Close your eyes and listen to “Man with the Gun” and you can hear hints of “The Mercury Theatre on the Air.” The crisp, crackling dialogue, the brisk pace, it’s a film that has the aural qualities of an Orson Welles radio production.
I noticed that before I realized the director and co-writer was “THAT Richard Wilson,” aka “Dick Wilson,” longtime member of Welles’ rep company and the survivor of that group who helped oversee the editing and release of the documentary “It’s All True” from footage Welles shot making his unfinished South American project, a debacle that forever stained his Hollywood career.
This little seen Western, now on Tubi and some other platforms, caught my eye because of Robert Mitchum, Mr. Always Gives Fair Value, and the role he plays. In this outing, he’s a “town tamer,” a professional gunfighter/temporary lawman brought in to “tame” a town that’s gotten so violent and vice-ridden that only a temporary gunslinging dictator can set things right.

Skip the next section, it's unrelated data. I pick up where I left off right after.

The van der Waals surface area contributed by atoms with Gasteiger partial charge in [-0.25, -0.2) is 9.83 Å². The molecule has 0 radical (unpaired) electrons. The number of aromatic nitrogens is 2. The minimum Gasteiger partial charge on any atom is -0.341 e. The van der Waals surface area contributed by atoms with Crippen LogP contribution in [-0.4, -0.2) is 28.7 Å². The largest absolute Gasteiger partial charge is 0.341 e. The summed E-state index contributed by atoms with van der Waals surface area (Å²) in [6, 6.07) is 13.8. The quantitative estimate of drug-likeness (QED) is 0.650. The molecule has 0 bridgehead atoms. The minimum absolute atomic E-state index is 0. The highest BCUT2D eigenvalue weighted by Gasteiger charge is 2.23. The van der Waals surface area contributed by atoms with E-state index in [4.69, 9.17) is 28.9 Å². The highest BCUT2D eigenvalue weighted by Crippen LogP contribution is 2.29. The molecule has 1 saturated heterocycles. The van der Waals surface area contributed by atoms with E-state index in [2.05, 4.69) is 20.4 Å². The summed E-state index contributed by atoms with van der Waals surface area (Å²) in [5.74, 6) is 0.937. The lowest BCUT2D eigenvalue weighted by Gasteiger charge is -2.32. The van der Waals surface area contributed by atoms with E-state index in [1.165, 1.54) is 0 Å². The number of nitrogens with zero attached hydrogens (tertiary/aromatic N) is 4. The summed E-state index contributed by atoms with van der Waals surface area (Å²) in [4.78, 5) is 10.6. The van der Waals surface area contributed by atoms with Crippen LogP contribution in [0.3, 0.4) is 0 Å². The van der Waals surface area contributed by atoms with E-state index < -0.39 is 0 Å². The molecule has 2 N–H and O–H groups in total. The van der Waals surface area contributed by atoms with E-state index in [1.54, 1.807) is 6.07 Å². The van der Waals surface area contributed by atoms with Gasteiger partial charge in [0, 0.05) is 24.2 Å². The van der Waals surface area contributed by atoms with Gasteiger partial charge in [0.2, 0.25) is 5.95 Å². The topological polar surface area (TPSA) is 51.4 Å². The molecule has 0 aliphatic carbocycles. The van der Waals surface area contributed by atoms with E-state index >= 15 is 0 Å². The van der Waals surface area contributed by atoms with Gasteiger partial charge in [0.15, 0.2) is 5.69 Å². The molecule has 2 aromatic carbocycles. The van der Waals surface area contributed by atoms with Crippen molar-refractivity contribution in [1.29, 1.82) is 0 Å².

Especially when there’s a cruel and corrupt rich man with a lot of hired guns who has already set himself up as dictator, keeping the town and the local sheriff under his thumb.
It’s a longtime trope of Westerns. Remember “Support Your Local Sheriff?” This movie is what that James Garner comedy was sending up. There was even a Dana Andrews film titled “Town Tamer” released ten years later.
I couldn’t find any reference to this being an actual named profession in the Old West, where “bounty hunting” thrived. But it does sound suspiciously like the role the real-life Earps played — corrupt as they were — running gambling and law enforcement at the same time in assorted towns.
Mitchum’s Clint Tollinger rides in looking for a woman. Nelly (Jan Sterling) runs the local brothel, “dance hall girls” early Westerns on TV labeled them. Look for young Angie Dickinson as one of them. Clint has unfinished business with Nelly.